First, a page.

Willa gets married and leaves the community only to return some time later, after running away from her new home. Her family and friends are horrified when they learn about how Willa was treated while she was away from home, and a new friend wants desperately to help Willa get justice for her mistreatment.
What horrors awaited Willa Stevens when she left home? Find out in The Beginning. $3.99 (See excerpt below.)
Excerpt from The Beginning
The Cemetery Hill Series Part 1
A Tales from the Mountain Story
By Shannon L. Buck
For Sheriff Jones: Willa’s Story
“I’ll tell you what happened, but you must promise never to go there.” She looked pleadingly at the sheriff. “They would kill anyone who went, and I couldn’t live with that. They are sick people. They’re crazy. I couldn’t even really tell you where they are. It took me weeks to find my way home.”
She took a drink and went on. “When we left, things were normal. Bobby was being sweet and pointing out the pretty scenery. I wasn’t very interested in the scenery, though. I was listening to his truck radio, and playing with the knob on it. I liked the music so much, I just wanted to hear all of the stations.” There was a slight smile on her face, and a dreamy look in her eye.
“Anyway, at some point, Bobby turned off the radio and told me that we were almost there. I looked up, and all I could see were trees and underbrush all around us. I’d never seen so much green all at once, and we live in the woods. The trees were so close to the truck on both sides, that I didn’t think it was really a road that we were on.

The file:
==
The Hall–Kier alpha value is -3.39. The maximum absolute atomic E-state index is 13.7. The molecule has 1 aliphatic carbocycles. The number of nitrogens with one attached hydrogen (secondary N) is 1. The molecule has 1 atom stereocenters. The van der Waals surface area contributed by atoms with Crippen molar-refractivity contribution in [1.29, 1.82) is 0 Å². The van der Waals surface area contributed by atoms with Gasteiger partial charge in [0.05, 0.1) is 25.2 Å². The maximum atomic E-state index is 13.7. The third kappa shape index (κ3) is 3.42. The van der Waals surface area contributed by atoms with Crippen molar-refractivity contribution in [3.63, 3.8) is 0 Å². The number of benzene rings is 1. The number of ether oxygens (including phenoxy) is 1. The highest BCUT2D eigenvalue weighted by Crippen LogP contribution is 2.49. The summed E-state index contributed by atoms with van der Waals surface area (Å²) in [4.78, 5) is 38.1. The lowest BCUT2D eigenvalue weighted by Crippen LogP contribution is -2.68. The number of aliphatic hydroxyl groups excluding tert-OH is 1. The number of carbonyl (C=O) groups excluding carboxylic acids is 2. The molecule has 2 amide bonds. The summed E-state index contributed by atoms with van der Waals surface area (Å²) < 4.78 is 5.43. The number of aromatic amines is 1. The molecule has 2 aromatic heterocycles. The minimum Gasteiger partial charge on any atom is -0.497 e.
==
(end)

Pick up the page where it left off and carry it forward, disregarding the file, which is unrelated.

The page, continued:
We soon went around a bend, and there was a small opening. There were three cabins in the woods around the opening, but you wouldn’t be able to see the cabins from above. The area above each was mangled with tree branches.” She took another drink.
“I don’t know how long we drove, but it took us a long time to get there. I remember feeling tired when we finally arrived.
There were all of the children that they had, sitting on the ground watching us. Those kids don’t hardly ever talk, Mama, and they never play.” Mildred put her hand over Willa’s and patted it. “It’s so sad. I wish I could have brought them home with me…” Her voice trailed off for a moment. Willa loved children and felt sorry for the ones she’d left behind.
“We have simple cabins here,” she continued. “They are not fancy. But I could tell right off that these cabins were in disrepair, and not as nice as ours. They all had big knives, axes, and the like hanging on the outside walls, as well as animal skins and heads. It gave me the willies.” She shivered. “And there was a weird smell about when we got out of the pick-up. Maybe it was from the furs. I don’t know.”
“We didn’t have our own bedroom because everyone slept on mattresses on the floor in one room. That’s all it was, just one room for eating and sleeping for everyone, not just his parents like it is here. This was hard, and very uncomfortable for me.” Willa looked away, and said, “I learned that first night, though. Just do what he wants, when he wants.”
Looking at her father, she went on. “Life was hard. It seemed that I was there to take over most of his mother’s work. She was ailing. I don’t know what with. His sister, Carol Lee, was already taking over his grandmother’s work, who was having a hard time getting around. Carol Lee and I cooked and cleaned inside, and did whatever his mother and grandmother needed.” Now she looked at her mother, “Not like how we all help each other with the chores here.